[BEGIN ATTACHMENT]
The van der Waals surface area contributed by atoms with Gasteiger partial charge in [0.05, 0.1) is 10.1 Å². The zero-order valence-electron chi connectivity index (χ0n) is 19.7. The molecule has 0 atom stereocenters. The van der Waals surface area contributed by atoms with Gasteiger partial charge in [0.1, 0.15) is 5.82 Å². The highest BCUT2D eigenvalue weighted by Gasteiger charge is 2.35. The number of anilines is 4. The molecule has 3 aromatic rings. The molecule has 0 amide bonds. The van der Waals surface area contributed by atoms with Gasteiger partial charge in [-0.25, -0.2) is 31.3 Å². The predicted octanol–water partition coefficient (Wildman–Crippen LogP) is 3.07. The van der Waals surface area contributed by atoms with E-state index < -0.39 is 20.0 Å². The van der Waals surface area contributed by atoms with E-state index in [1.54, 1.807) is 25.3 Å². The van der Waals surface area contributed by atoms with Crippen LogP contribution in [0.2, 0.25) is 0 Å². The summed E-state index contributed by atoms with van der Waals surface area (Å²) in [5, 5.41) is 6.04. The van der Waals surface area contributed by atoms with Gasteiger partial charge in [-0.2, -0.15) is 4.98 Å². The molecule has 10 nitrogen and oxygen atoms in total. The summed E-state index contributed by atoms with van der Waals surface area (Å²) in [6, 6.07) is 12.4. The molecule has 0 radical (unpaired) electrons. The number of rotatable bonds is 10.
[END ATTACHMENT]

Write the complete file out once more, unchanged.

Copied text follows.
The van der Waals surface area contributed by atoms with Gasteiger partial charge in [0.05, 0.1) is 10.1 Å². The zero-order valence-electron chi connectivity index (χ0n) is 19.7. The molecule has 0 atom stereocenters. The van der Waals surface area contributed by atoms with Gasteiger partial charge in [0.1, 0.15) is 5.82 Å². The highest BCUT2D eigenvalue weighted by Gasteiger charge is 2.35. The number of anilines is 4. The molecule has 3 aromatic rings. The molecule has 0 amide bonds. The van der Waals surface area contributed by atoms with Gasteiger partial charge in [-0.25, -0.2) is 31.3 Å². The predicted octanol–water partition coefficient (Wildman–Crippen LogP) is 3.07. The van der Waals surface area contributed by atoms with E-state index < -0.39 is 20.0 Å². The van der Waals surface area contributed by atoms with E-state index in [1.54, 1.807) is 25.3 Å². The van der Waals surface area contributed by atoms with Crippen LogP contribution in [0.2, 0.25) is 0 Å². The summed E-state index contributed by atoms with van der Waals surface area (Å²) in [5, 5.41) is 6.04. The van der Waals surface area contributed by atoms with Gasteiger partial charge in [-0.2, -0.15) is 4.98 Å². The molecule has 10 nitrogen and oxygen atoms in total. The summed E-state index contributed by atoms with van der Waals surface area (Å²) in [6, 6.07) is 12.4. The molecule has 0 radical (unpaired) electrons. The number of rotatable bonds is 10.